The Odes and Carmen Saeculare/Book 1/Part 7
LET others Rhodes or Mytilene sing,
Or Ephesus, or Corinth, set between
Two seas, or Thebes, or Delphi, for its king
Each famous, or Thessalian Tempe green;
There are who make chaste Pallas' virgin tower
The daily burden of unending song,
And search for wreaths the olive's rifled bower;
The praise of Juno sounds from many a tongue,
Telling of Argos' steeds, Mycenæ's gold.
For me stern Sparta forges no such spell,
No, nor Larissa's plain of richest mould,
As bright Albunea echoing from her cell.
O headlong Anio! O Tiburnian groves,
And orchards saturate with shifting streams!
Look how the clear fresh south from heaven removes
The tempest, nor with rain perpetual teems!
You too be wise, my Plancus: life's worst cloud
Will melt in air, by mellow wine allay'd,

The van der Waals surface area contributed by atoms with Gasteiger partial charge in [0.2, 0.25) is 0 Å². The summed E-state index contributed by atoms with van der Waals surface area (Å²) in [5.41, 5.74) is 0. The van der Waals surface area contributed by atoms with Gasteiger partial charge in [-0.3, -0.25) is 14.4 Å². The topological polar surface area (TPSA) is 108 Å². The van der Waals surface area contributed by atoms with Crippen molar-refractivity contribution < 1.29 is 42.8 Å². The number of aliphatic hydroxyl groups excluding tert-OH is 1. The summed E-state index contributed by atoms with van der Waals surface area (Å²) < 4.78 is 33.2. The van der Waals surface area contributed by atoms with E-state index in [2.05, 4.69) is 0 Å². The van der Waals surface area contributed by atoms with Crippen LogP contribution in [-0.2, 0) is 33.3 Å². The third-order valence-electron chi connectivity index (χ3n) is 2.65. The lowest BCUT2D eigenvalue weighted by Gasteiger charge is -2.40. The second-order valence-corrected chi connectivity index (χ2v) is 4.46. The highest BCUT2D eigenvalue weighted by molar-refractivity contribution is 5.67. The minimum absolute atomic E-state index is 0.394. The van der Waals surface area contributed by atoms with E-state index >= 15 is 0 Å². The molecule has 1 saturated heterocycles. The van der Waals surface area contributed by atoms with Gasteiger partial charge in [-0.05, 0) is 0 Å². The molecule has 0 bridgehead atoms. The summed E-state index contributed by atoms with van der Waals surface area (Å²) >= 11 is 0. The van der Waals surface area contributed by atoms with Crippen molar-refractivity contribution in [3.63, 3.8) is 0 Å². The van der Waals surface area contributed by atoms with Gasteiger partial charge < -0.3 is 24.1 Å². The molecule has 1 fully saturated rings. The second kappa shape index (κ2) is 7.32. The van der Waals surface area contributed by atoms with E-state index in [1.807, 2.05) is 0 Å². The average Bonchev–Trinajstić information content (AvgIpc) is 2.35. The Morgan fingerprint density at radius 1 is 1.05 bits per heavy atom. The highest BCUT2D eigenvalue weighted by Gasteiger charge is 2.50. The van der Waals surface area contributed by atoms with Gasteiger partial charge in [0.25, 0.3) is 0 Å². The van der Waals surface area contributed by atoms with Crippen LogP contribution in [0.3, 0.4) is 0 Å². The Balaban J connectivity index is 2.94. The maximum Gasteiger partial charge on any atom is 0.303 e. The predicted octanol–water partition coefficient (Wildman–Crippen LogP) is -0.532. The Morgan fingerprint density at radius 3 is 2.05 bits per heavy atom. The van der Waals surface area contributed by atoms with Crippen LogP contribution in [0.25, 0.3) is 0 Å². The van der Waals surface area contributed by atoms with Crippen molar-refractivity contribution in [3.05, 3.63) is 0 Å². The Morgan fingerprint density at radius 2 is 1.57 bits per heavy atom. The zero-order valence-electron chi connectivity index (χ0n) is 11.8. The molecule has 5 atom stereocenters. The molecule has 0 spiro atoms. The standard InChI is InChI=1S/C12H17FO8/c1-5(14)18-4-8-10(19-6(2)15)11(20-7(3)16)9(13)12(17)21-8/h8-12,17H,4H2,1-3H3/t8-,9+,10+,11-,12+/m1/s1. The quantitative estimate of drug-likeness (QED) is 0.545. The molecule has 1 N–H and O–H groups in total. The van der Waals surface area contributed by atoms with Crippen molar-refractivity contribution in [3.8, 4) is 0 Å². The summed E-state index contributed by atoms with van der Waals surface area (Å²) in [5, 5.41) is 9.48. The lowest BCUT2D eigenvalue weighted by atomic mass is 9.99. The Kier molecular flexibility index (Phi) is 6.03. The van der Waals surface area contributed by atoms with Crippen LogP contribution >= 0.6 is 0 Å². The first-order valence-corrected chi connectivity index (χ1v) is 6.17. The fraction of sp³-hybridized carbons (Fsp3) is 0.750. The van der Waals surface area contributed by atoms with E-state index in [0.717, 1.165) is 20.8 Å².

Dwell you in camps, with glittering banners proud,
Or 'neath your Tibur's canopy of shade.
When Teucer fled before his father's frown
From Salamis, they say his temples deep
He dipp'd in wine, then wreath'd with poplar crown,
And bade his comrades lay their grief to sleep:
"Where Fortune bears us, than my sire more kind,
There let us go, my own, my gallant crew.
'Tis Teucer leads, 'tis Teucer breathes the wind;
No more despair; Apollo's word is true.
Another Salamis in kindlier air
Shall yet arise. Hearts, that have borne with me
Worse buffets! drown to-day in wine your care;
To-morrow we recross the wide, wide sea!"